We are constantly researching and trying to keep up to date with some of the most common ingredients but sometimes it can seem like a losing battle. Many ingredients go by multiple names making the job much more difficult. Thankfully we have the knowledge and resources to uncover the potentially dangerous ingredients and educate you on their side effects.
TIP: Ingredients found first (at the top of the deck) make up the highest percentage of the contents.
Think of all the ingredients within the product totalling 100%. If the product contains 5 ingredients, then the percentages might look something like this:
- Ingredient 1 – 50% (in a lot of cases, this will be Water / Aqua)
- Ingredient 2 – 25%
- Ingredient 3 – 15%
- Ingredient 4 – 5%
- Ingredient 5 – 5%
The above is a rough guide only. Sometimes key ingredients are better off (or need to be) near the bottom of the deck rather than at the top. For example, depending on the form of Vitamin A being used, it could be closer to the bottom then the top because it may be a more potent form of Vitamin A. This isn’t a bad thing but knowing why requires some experience.
An example is Retinaldehyde (Retinal) vs. Retinyl Palmitate. If all ingredients were identical in a product but you swapped Retinyl Palmitate for Retinal, Retinal will most likely be closer to the bottom due to its potency.
In terms of a delivery system – if you’re purchasing a Vitamin A product, then it must have some sort of effective and safe delivery system. If it doesn’t, that ingredient (Vitamin A) will sit on the surface of the skin and do nothing at all (or very little), except perhaps irritate the hell out of you. Furthermore, it could increase photosensitivity which in turn can accelerate aging and also increase the risk of pigmentation.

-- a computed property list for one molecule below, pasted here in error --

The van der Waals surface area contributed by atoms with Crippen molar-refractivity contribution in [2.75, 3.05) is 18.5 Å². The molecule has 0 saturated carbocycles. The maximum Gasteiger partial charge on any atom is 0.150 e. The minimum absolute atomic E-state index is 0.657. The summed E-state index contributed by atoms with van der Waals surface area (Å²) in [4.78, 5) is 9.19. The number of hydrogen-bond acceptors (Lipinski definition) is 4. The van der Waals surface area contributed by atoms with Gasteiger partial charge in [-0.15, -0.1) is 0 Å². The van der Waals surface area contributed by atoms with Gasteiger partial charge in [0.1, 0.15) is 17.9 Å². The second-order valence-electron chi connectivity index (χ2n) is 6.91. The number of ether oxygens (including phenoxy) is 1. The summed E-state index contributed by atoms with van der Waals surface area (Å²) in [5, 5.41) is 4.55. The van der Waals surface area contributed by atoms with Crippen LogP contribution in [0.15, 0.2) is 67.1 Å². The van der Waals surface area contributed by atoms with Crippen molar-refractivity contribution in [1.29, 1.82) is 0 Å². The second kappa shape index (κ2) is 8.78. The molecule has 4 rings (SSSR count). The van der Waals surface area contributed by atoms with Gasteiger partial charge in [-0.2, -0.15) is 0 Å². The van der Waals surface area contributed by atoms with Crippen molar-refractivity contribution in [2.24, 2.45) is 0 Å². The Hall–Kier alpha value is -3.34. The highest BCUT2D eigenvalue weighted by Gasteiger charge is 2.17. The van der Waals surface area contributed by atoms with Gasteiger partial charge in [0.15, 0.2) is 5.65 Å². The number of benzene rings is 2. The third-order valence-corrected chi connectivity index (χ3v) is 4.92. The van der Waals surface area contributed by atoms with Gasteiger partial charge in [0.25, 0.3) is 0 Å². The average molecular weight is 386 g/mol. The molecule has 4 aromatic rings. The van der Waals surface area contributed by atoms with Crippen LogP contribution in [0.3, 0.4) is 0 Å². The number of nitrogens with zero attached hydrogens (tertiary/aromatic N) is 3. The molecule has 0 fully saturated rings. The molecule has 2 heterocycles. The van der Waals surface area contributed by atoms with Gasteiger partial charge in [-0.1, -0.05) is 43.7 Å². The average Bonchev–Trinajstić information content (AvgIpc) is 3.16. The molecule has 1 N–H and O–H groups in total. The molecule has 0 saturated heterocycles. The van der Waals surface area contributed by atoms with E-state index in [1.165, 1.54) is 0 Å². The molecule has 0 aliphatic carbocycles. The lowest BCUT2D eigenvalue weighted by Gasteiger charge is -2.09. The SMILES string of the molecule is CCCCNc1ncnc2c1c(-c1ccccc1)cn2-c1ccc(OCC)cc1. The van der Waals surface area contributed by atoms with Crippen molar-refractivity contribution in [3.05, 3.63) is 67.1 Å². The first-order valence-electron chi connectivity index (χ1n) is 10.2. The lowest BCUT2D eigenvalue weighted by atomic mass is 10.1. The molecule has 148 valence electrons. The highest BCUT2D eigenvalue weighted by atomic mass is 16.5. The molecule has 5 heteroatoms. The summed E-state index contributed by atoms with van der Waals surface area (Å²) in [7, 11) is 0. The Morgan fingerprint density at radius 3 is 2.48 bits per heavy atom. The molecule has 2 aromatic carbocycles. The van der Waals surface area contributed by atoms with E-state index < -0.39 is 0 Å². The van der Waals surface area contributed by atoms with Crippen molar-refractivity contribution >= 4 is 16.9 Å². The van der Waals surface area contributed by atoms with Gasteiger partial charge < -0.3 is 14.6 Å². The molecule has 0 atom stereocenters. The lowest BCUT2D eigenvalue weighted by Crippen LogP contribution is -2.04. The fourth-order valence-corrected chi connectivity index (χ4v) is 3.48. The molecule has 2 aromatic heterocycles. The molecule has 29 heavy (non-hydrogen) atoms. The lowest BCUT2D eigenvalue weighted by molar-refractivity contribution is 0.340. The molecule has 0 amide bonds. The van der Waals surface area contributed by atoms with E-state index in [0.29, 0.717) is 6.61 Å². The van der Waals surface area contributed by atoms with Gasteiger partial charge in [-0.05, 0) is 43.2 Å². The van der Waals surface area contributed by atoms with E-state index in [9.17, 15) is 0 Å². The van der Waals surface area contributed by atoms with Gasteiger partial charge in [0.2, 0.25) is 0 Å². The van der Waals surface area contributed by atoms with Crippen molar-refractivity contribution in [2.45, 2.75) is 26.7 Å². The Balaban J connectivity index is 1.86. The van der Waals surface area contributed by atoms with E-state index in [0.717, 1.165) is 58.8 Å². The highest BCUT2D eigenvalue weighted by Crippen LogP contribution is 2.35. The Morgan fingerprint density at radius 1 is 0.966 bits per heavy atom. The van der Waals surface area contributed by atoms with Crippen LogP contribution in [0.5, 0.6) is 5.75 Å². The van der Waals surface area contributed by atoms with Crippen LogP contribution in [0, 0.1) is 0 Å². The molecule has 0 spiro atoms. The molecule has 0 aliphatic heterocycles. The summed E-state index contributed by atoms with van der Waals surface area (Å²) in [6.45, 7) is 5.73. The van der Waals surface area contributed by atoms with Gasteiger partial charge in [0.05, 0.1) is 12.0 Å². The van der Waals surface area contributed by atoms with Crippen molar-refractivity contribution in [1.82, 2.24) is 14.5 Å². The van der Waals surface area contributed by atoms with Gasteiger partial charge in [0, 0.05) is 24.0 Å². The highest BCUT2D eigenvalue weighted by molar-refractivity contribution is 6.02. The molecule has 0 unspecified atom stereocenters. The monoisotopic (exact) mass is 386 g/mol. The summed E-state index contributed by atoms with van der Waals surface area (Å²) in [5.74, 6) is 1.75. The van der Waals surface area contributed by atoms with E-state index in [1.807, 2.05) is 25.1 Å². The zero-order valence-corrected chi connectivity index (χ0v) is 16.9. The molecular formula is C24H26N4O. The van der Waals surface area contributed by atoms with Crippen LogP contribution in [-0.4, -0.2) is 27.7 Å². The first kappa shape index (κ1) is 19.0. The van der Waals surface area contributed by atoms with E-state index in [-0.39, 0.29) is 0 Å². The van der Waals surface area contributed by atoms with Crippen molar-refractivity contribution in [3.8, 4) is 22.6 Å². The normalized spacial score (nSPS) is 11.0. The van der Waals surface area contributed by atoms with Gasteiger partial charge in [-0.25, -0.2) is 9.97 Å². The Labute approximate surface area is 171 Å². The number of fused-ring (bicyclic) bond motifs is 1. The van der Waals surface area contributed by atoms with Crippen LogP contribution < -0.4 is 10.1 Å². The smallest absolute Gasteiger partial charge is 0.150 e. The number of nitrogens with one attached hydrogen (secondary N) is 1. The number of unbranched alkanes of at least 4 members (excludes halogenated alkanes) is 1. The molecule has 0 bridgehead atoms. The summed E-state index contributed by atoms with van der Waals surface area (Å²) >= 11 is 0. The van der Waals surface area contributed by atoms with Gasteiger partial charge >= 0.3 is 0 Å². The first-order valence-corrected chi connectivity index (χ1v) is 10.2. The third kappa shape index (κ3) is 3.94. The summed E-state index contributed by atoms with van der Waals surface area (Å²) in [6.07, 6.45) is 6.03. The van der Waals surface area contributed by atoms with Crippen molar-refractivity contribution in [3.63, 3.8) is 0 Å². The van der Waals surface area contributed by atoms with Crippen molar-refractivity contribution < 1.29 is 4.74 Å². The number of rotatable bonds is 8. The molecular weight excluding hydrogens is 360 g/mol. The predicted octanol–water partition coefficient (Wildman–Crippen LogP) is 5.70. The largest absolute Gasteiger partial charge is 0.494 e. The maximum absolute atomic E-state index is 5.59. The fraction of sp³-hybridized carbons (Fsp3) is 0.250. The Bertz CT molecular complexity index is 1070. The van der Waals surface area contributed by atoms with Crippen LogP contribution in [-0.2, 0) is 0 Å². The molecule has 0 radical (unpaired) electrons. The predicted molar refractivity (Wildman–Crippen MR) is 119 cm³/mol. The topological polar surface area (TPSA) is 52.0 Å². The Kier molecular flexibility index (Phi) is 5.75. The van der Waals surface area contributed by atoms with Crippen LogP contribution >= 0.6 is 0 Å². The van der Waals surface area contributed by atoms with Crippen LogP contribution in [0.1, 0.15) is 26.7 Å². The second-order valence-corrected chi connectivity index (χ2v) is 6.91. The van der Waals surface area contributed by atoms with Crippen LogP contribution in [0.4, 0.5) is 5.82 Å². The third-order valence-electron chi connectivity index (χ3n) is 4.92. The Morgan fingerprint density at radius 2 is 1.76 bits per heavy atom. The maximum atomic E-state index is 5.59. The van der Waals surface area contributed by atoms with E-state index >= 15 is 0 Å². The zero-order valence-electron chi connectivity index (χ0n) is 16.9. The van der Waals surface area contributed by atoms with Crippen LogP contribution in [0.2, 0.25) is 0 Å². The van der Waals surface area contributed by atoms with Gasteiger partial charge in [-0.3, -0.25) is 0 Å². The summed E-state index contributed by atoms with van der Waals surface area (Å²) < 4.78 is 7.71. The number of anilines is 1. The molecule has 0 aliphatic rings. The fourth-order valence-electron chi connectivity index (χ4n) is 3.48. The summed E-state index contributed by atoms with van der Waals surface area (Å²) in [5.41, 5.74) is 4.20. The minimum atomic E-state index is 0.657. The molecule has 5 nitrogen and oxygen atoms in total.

Advanced delivery systems cost a lot of money and require some very advanced science and technology. A lot of skin care lines simply don’t have the resources to achieve this OR simply have no interest in ‘real’ skincare but rather mass producing and mass selling. Unfortunately, while a delivery system is necessary in some cases, if it’s combined with other ingredients that aren’t desirable (fragrances, synthetic colours, etc) these can find their way into the deeper layers of skin as well.
Cheap products turn to cheap ingredients to help enhance penetration by breaking down the skin barrier. This is how they can get away with making claims such as being capable of reaching the deeper layers of skin, such as the dermis. While it’s technically true, it’s done in a damaging way. These ingredients include disodium EDTA, PEGs (polyethylene glycols), Cetereath-20, Phenoxyethanol and more. If you see any of these ingredients in your products, put it back on the shelf. If you’ve already purchased it, throw it out!
Skincare that contains ingredients like those above will most likely be used in conjunction with exfoliants such as AHA’s and BHA’s, multiple times a week – perhaps even daily. This further aids in the removal of your skin barrier increasing the chances of ingredient penetration/absorption; in turn increasing skin sensitivity, photosensitivity, pigmentation, accelerated aging and more.
How Many Ingredients?